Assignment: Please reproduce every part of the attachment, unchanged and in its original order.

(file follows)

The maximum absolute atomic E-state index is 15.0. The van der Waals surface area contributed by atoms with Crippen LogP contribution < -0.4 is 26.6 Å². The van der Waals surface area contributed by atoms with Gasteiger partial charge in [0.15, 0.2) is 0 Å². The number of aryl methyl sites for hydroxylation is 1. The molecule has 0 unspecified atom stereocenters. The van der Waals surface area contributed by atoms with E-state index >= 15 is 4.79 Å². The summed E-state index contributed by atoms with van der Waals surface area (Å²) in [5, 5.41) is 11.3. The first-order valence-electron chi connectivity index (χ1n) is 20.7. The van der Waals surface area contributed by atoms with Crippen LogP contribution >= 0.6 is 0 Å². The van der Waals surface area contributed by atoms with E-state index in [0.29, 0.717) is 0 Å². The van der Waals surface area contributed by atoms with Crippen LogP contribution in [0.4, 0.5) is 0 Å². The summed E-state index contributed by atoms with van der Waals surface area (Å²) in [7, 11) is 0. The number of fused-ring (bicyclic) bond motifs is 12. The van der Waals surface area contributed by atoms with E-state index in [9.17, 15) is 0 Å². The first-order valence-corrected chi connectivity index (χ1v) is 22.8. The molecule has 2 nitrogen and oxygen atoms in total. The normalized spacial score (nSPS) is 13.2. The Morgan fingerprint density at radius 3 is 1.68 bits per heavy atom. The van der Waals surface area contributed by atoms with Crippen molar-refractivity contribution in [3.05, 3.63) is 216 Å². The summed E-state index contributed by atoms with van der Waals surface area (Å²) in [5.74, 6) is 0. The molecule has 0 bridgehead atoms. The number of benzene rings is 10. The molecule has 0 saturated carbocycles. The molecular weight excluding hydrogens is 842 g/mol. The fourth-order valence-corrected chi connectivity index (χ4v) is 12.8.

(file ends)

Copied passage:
The maximum absolute atomic E-state index is 15.0. The van der Waals surface area contributed by atoms with Crippen LogP contribution < -0.4 is 26.6 Å². The van der Waals surface area contributed by atoms with Gasteiger partial charge in [0.15, 0.2) is 0 Å². The number of aryl methyl sites for hydroxylation is 1. The molecule has 0 unspecified atom stereocenters. The van der Waals surface area contributed by atoms with E-state index >= 15 is 4.79 Å². The summed E-state index contributed by atoms with van der Waals surface area (Å²) in [5, 5.41) is 11.3. The first-order valence-electron chi connectivity index (χ1n) is 20.7. The van der Waals surface area contributed by atoms with Crippen LogP contribution >= 0.6 is 0 Å². The van der Waals surface area contributed by atoms with E-state index in [0.29, 0.717) is 0 Å². The van der Waals surface area contributed by atoms with Crippen LogP contribution in [0.4, 0.5) is 0 Å². The summed E-state index contributed by atoms with van der Waals surface area (Å²) in [7, 11) is 0. The number of fused-ring (bicyclic) bond motifs is 12. The van der Waals surface area contributed by atoms with E-state index in [9.17, 15) is 0 Å². The first-order valence-corrected chi connectivity index (χ1v) is 22.8. The molecule has 2 nitrogen and oxygen atoms in total. The normalized spacial score (nSPS) is 13.2. The Morgan fingerprint density at radius 3 is 1.68 bits per heavy atom. The van der Waals surface area contributed by atoms with Crippen molar-refractivity contribution in [3.05, 3.63) is 216 Å². The summed E-state index contributed by atoms with van der Waals surface area (Å²) in [5.74, 6) is 0. The molecule has 0 bridgehead atoms. The number of benzene rings is 10. The molecule has 0 saturated carbocycles. The molecular weight excluding hydrogens is 842 g/mol. The fourth-order valence-corrected chi connectivity index (χ4v) is 12.8.